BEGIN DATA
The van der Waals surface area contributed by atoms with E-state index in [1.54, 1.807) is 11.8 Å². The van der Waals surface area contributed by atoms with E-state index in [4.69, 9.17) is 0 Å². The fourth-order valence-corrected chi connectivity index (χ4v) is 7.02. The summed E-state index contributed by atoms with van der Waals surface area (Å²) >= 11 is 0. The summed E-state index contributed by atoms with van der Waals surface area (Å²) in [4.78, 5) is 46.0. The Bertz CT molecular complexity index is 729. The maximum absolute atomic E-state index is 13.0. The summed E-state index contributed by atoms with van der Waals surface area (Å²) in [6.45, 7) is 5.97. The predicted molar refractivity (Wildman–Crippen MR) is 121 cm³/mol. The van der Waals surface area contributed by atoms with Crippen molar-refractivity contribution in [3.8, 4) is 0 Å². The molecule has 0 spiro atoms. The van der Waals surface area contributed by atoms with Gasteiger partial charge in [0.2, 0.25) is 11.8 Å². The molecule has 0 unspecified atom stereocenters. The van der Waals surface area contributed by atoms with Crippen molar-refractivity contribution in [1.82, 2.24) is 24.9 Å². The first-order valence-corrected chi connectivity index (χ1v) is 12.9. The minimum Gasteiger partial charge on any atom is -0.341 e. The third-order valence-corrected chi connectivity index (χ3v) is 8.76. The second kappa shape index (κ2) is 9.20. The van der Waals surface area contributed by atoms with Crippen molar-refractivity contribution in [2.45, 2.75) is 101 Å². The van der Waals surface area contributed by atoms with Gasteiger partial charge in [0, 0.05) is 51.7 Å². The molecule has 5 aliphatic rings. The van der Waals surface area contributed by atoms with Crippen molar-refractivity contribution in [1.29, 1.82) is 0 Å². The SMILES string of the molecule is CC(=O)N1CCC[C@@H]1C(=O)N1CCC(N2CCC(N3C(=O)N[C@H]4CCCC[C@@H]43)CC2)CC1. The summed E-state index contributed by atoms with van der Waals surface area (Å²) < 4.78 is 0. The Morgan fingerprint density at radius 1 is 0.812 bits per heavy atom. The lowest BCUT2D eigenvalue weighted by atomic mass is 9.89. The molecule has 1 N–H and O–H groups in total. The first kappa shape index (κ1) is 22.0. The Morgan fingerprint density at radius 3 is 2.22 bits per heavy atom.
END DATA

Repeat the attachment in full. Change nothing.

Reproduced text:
The van der Waals surface area contributed by atoms with E-state index in [1.54, 1.807) is 11.8 Å². The van der Waals surface area contributed by atoms with E-state index in [4.69, 9.17) is 0 Å². The fourth-order valence-corrected chi connectivity index (χ4v) is 7.02. The summed E-state index contributed by atoms with van der Waals surface area (Å²) >= 11 is 0. The summed E-state index contributed by atoms with van der Waals surface area (Å²) in [4.78, 5) is 46.0. The Bertz CT molecular complexity index is 729. The maximum absolute atomic E-state index is 13.0. The summed E-state index contributed by atoms with van der Waals surface area (Å²) in [6.45, 7) is 5.97. The predicted molar refractivity (Wildman–Crippen MR) is 121 cm³/mol. The van der Waals surface area contributed by atoms with Crippen molar-refractivity contribution in [3.8, 4) is 0 Å². The molecule has 0 spiro atoms. The van der Waals surface area contributed by atoms with Gasteiger partial charge in [0.2, 0.25) is 11.8 Å². The molecule has 0 unspecified atom stereocenters. The van der Waals surface area contributed by atoms with Crippen molar-refractivity contribution in [1.82, 2.24) is 24.9 Å². The first-order valence-corrected chi connectivity index (χ1v) is 12.9. The minimum Gasteiger partial charge on any atom is -0.341 e. The third-order valence-corrected chi connectivity index (χ3v) is 8.76. The second kappa shape index (κ2) is 9.20. The van der Waals surface area contributed by atoms with Crippen molar-refractivity contribution in [2.45, 2.75) is 101 Å². The van der Waals surface area contributed by atoms with Gasteiger partial charge in [0, 0.05) is 51.7 Å². The molecule has 5 aliphatic rings. The van der Waals surface area contributed by atoms with Crippen molar-refractivity contribution in [1.29, 1.82) is 0 Å². The SMILES string of the molecule is CC(=O)N1CCC[C@@H]1C(=O)N1CCC(N2CCC(N3C(=O)N[C@H]4CCCC[C@@H]43)CC2)CC1. The summed E-state index contributed by atoms with van der Waals surface area (Å²) < 4.78 is 0. The Morgan fingerprint density at radius 1 is 0.812 bits per heavy atom. The lowest BCUT2D eigenvalue weighted by atomic mass is 9.89. The molecule has 1 N–H and O–H groups in total. The first kappa shape index (κ1) is 22.0. The Morgan fingerprint density at radius 3 is 2.22 bits per heavy atom.